Skip to main content

Comm 110 Intro to Research: Choose Your Topic

Choosing Topics

Whenever you are given the freedom to do so, select a topic that genuinely interests you and/or is relevant to your life. Do a quick inventory:

  • What makes you tick? What defines you?
  • What problems affect you or someone close to you?
  • What do you think the biggest problem in society is?

You'll want to consider the following issues before you select your topic:

  • Will it sustain my interest?
  • Does it fit the parameters of my assignment?
  • Is credible information on this topic readily available?

You can get ideas for research topics from several Cañada article databases and from the Web. Each of these databases has a "browse topics" tab.

 

Potential Informative Speech Topics on the WWW

Since so many students have trouble commiting to a topic for their speeches, I've listed a few places to get topic ideas from the Web.

Develop Your Topic

Once you identify a strong topic you need to find a manageable focus for your work.  Focusing involves clearly defining the specific aspect of the topic you will explore. Think of formulating a guiding research question that captures the main idea of your research. In short: what are you trying to figure out?

Things to consider when focusing:

  • How long is the finished product supposed to be? What can you reasonably cover in that amount?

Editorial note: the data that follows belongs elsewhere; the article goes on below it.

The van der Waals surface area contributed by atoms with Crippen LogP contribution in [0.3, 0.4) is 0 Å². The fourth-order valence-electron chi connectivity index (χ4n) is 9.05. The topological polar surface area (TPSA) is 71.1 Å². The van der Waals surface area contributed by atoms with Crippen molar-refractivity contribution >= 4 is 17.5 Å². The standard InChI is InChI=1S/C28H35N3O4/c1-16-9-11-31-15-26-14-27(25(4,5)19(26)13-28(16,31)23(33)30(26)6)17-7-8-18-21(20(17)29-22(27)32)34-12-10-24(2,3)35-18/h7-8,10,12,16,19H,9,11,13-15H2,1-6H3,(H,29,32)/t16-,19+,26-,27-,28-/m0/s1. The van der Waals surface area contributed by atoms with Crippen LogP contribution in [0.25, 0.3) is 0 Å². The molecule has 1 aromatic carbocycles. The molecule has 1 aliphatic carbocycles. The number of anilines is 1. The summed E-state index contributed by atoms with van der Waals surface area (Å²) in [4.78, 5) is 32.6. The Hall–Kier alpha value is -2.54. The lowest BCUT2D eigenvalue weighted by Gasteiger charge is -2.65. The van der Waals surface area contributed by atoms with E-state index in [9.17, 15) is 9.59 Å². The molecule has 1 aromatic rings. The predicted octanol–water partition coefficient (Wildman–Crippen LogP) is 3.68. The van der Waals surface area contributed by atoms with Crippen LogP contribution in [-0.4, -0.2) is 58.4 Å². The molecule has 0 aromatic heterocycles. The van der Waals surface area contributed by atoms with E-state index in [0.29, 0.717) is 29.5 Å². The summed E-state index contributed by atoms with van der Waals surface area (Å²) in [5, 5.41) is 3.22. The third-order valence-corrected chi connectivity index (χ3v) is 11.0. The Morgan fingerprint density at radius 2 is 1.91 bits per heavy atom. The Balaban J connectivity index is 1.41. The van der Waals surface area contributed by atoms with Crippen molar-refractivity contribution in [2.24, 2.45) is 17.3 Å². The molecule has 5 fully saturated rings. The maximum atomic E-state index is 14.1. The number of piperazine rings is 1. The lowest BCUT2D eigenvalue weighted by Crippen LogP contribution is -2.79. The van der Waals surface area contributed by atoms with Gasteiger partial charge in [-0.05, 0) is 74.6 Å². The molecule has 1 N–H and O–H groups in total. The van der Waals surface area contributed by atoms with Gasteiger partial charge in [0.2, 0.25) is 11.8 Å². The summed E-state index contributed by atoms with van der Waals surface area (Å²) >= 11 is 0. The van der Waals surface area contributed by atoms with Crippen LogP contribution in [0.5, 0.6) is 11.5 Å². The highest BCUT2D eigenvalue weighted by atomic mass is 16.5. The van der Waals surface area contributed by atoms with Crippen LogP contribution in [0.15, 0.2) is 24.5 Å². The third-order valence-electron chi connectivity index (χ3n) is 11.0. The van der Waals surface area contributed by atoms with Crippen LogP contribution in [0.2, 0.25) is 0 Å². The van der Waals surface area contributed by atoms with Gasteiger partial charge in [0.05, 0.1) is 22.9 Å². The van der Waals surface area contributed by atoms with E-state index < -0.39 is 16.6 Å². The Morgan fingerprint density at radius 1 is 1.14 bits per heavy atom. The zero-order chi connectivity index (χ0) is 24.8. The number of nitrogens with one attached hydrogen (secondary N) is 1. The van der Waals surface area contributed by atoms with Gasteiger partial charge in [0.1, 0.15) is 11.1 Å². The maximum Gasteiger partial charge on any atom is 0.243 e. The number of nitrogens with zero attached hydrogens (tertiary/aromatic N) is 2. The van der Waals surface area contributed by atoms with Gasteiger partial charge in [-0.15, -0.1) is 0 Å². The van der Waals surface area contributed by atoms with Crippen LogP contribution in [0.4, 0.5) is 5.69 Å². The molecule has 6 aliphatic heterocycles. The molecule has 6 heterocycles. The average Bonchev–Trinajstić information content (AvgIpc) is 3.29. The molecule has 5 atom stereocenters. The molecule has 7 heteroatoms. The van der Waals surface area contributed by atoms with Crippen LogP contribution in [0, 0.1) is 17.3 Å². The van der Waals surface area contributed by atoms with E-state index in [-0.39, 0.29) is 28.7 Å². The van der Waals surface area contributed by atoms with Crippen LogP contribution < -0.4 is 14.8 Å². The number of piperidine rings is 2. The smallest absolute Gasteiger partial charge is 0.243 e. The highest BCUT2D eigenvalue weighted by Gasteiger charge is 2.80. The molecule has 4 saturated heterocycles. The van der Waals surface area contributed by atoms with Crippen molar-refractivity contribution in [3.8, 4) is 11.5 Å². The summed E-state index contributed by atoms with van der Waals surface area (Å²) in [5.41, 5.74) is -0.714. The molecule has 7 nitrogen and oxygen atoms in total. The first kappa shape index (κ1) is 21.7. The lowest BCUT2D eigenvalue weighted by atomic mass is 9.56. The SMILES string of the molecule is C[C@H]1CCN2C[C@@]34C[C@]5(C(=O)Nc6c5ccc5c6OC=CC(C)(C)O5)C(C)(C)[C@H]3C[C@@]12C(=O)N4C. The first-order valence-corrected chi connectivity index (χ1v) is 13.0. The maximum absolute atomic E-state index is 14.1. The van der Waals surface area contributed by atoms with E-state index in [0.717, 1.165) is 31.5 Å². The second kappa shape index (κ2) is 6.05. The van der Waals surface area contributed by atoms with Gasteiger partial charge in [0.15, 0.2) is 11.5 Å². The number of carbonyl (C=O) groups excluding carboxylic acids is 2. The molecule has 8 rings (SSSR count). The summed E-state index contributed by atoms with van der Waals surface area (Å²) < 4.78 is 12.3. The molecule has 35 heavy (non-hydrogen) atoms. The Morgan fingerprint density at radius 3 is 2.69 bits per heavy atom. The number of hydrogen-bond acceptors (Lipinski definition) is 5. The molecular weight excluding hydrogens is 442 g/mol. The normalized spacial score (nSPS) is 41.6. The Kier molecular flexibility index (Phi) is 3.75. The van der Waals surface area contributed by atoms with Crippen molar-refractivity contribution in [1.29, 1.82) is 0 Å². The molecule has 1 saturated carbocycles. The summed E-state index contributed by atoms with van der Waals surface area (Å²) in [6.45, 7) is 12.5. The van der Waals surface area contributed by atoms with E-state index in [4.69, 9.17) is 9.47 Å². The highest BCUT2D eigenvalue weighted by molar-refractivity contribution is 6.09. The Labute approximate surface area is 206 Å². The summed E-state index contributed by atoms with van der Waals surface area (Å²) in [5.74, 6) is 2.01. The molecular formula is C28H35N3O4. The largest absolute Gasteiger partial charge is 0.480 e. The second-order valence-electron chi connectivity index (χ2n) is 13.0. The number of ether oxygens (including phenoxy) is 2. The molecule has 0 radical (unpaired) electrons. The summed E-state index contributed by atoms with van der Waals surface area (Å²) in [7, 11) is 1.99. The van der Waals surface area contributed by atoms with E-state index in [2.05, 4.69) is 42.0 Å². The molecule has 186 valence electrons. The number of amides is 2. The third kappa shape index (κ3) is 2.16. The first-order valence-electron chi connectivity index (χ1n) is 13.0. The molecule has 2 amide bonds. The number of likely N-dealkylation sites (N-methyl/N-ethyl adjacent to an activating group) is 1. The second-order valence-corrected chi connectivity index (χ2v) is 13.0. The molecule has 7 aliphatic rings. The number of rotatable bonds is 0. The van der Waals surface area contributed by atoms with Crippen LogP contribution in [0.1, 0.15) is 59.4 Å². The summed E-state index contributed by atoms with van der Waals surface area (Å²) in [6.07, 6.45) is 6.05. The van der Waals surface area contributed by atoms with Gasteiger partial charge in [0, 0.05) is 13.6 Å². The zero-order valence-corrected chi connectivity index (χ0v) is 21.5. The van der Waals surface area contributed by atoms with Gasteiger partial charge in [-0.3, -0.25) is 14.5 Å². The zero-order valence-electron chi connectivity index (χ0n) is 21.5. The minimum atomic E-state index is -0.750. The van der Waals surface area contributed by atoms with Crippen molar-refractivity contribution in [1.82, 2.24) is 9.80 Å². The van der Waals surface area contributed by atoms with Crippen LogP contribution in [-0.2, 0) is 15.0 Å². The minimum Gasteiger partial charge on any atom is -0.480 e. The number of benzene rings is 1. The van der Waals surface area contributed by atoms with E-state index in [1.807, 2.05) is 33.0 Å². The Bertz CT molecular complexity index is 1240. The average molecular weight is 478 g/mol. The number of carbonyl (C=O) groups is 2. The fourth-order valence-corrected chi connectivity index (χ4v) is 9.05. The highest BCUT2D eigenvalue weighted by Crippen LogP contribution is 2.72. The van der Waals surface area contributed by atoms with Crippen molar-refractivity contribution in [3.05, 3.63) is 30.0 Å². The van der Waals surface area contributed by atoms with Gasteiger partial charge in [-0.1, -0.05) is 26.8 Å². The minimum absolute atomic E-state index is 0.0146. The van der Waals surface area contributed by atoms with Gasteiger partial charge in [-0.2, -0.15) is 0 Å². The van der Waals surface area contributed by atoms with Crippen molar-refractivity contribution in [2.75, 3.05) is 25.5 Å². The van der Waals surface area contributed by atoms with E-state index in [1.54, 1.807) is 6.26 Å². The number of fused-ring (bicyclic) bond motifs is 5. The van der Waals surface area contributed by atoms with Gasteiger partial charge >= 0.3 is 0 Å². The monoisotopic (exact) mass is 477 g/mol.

• What is your task? Remember, your task for this essay is to inform.  

Here are some methods by which you can begin to focus. For example: "The Psychological Properties of Color"

Go back to “why” you chose your topic. What made you choose your topic in the first place? Sometimes articulating the “why” out loud will directly reveal the direction you want to go with your topic. Example: I want know how colors affect our moods? 

Do some preliminary reading.  Take a few minutes to run your topic through the library catalog and the library databases. Note how others are exploring your topic.  What “grabs” you?  What doesn’t?

Talk to others about your topic. Check in not only with your professors and librarians, but talk to your friends, family and classmates about your topic. Having your topic reflected by someone else can often spark great ideas, and any chance to articulate your topic “out loud” is beneficial.

Develop Your Topic

Loading